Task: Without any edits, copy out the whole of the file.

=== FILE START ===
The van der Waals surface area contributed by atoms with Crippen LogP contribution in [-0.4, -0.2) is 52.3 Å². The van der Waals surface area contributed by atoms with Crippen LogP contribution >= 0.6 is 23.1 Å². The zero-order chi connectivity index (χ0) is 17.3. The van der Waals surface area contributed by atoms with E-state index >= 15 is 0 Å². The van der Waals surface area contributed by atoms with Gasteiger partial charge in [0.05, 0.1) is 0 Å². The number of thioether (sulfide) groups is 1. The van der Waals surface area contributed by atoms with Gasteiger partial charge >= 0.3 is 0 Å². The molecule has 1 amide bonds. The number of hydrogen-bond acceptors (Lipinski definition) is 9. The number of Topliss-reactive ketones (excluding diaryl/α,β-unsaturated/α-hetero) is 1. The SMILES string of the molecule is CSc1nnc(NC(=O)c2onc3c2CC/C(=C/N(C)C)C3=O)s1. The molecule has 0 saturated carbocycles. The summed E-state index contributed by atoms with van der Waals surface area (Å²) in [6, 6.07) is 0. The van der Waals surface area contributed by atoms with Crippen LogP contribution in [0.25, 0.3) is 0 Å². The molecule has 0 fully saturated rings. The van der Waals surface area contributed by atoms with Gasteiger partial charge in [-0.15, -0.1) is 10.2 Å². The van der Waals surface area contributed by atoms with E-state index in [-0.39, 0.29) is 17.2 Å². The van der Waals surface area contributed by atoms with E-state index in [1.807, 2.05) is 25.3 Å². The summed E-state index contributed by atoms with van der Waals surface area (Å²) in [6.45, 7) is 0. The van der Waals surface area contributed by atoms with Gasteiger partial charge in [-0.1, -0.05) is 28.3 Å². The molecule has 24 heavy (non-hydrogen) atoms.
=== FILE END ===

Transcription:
The van der Waals surface area contributed by atoms with Crippen LogP contribution in [-0.4, -0.2) is 52.3 Å². The van der Waals surface area contributed by atoms with Crippen LogP contribution >= 0.6 is 23.1 Å². The zero-order chi connectivity index (χ0) is 17.3. The van der Waals surface area contributed by atoms with E-state index >= 15 is 0 Å². The van der Waals surface area contributed by atoms with Gasteiger partial charge in [0.05, 0.1) is 0 Å². The number of thioether (sulfide) groups is 1. The van der Waals surface area contributed by atoms with Gasteiger partial charge >= 0.3 is 0 Å². The molecule has 1 amide bonds. The number of hydrogen-bond acceptors (Lipinski definition) is 9. The number of Topliss-reactive ketones (excluding diaryl/α,β-unsaturated/α-hetero) is 1. The SMILES string of the molecule is CSc1nnc(NC(=O)c2onc3c2CC/C(=C/N(C)C)C3=O)s1. The molecule has 0 saturated carbocycles. The summed E-state index contributed by atoms with van der Waals surface area (Å²) in [6, 6.07) is 0. The van der Waals surface area contributed by atoms with Crippen LogP contribution in [0.25, 0.3) is 0 Å². The molecule has 0 fully saturated rings. The van der Waals surface area contributed by atoms with Gasteiger partial charge in [-0.15, -0.1) is 10.2 Å². The van der Waals surface area contributed by atoms with E-state index in [-0.39, 0.29) is 17.2 Å². The van der Waals surface area contributed by atoms with E-state index in [1.807, 2.05) is 25.3 Å². The summed E-state index contributed by atoms with van der Waals surface area (Å²) in [6.45, 7) is 0. The van der Waals surface area contributed by atoms with Gasteiger partial charge in [-0.1, -0.05) is 28.3 Å². The molecule has 24 heavy (non-hydrogen) atoms.